Could this be a method to work within the system to change the system? This snippet from a Counterpunch article by Rob Urie is interesting because its hard to argue against the notion that sharing economic power *wouldn’t* be a benefit for a democratic society.  Push-back for lightyears from those who currently hold the levers of power, but what could they say directly to the notion?  The masses are too ignorant and don’t know what is good for them?  The current standard of living is so amazing right now that it would be foolish to address and change the current (im)balance of economic power?

This notion, I think, is a should be a genuine concern to the establishment parties in the US, because both parties are defenders of a system that is essentially “make the 1% greater even more, no matter what the economic and social cost”.  One can’t reasonably defend that notion.

I hope that AOC and her ‘squad’ continue to stay the course and force a new narrative into the poltical sphere in the US.  It is probably the only way America will go forward successfully in the future.

 

      “The subtext of these establishment machinations is that the American political system exists to provide cover for rule by capital. The posture of the political center as the locus of reason is belied by the willingness of establishment forces to risk killing everyone on the planet with nuclear weapons, environmental decline, genocidal wars and dysfunctional economics. It is this political center that is extreme, willing to risk everything to maintain control.

While it may be simplistic to posit a singularity of capitalist interests, is it also true that the manufacture of nuclear weapons is a business, that environmental decline is a by-product of capitalist production, that wars are undertaken both to control resources and to use up military inventory and that the level of economic dysfunction is proportional to the concentration of income and wealth amongst the oligarchs.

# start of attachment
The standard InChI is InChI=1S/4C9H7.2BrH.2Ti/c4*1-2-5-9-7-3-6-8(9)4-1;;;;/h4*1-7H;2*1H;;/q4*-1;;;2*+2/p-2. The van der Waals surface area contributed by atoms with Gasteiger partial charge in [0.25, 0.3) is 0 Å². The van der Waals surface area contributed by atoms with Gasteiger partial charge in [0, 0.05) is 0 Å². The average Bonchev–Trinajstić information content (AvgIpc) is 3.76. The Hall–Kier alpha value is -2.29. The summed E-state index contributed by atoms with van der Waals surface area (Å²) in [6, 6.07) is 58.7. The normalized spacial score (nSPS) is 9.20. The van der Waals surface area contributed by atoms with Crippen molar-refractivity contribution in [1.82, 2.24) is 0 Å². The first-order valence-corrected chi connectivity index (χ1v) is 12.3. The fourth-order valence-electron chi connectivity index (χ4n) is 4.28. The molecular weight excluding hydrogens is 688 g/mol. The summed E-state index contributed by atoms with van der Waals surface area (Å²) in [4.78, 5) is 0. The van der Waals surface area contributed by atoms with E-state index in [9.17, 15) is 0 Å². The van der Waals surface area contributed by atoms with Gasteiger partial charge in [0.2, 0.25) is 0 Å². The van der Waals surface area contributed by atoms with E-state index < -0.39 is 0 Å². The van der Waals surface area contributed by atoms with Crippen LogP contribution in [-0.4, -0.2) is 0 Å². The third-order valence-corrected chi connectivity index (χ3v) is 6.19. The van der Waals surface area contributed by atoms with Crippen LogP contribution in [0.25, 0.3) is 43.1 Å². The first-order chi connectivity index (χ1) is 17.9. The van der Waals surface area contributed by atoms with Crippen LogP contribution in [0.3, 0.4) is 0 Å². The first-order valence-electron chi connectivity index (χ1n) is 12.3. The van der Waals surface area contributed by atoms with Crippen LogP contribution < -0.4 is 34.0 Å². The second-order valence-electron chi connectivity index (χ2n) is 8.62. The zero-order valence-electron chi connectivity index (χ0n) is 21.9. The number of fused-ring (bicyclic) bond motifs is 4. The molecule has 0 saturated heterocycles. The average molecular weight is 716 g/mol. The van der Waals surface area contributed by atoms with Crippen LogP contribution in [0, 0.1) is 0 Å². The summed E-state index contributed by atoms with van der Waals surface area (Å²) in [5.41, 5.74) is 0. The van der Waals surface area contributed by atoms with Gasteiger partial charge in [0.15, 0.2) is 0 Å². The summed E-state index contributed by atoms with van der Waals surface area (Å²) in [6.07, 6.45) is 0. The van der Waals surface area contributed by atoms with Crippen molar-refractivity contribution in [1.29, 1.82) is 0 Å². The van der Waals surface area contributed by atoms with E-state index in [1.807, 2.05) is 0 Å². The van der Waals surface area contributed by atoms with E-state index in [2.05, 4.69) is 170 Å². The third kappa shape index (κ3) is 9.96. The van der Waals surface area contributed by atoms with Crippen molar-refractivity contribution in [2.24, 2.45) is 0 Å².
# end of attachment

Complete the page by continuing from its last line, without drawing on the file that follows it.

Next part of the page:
One could grant— improbably, that the collective ‘we’ were brought to this place in history honestly, that the world is complicated and that through genocide, slavery and wars too numerous to count, we did the best we could. But this wouldn’t have one iota of relevance to where we take it from here. In this sense, ‘the squad’ exists amongst the potential heroes of this moment.

Possibly of value here is Noam Chomsky’s functional definition of class as who it is that gets to decide. Capitalism has always been ‘authoritarian,’ with owners and bosses doing the deciding. Ironically, from the bourgeois perspective, politics finds these same authoritarians determining public policy through their surrogates in the political realm. Donald Trump’s existence is an argument against concentrated power, not who wields it.

An argument could be made that ‘the squad’ was elected on precisely this point. Policies that promote economic democracy are the best way to achieve political democracy. Conversely, the greatest threat to political democracy is concentrated economic power. The Federal government spent at least a few trillion dollars on gratuitous wars in recent years, and several trillion more on bailing out financial interests. The money has always been there to meet social needs.”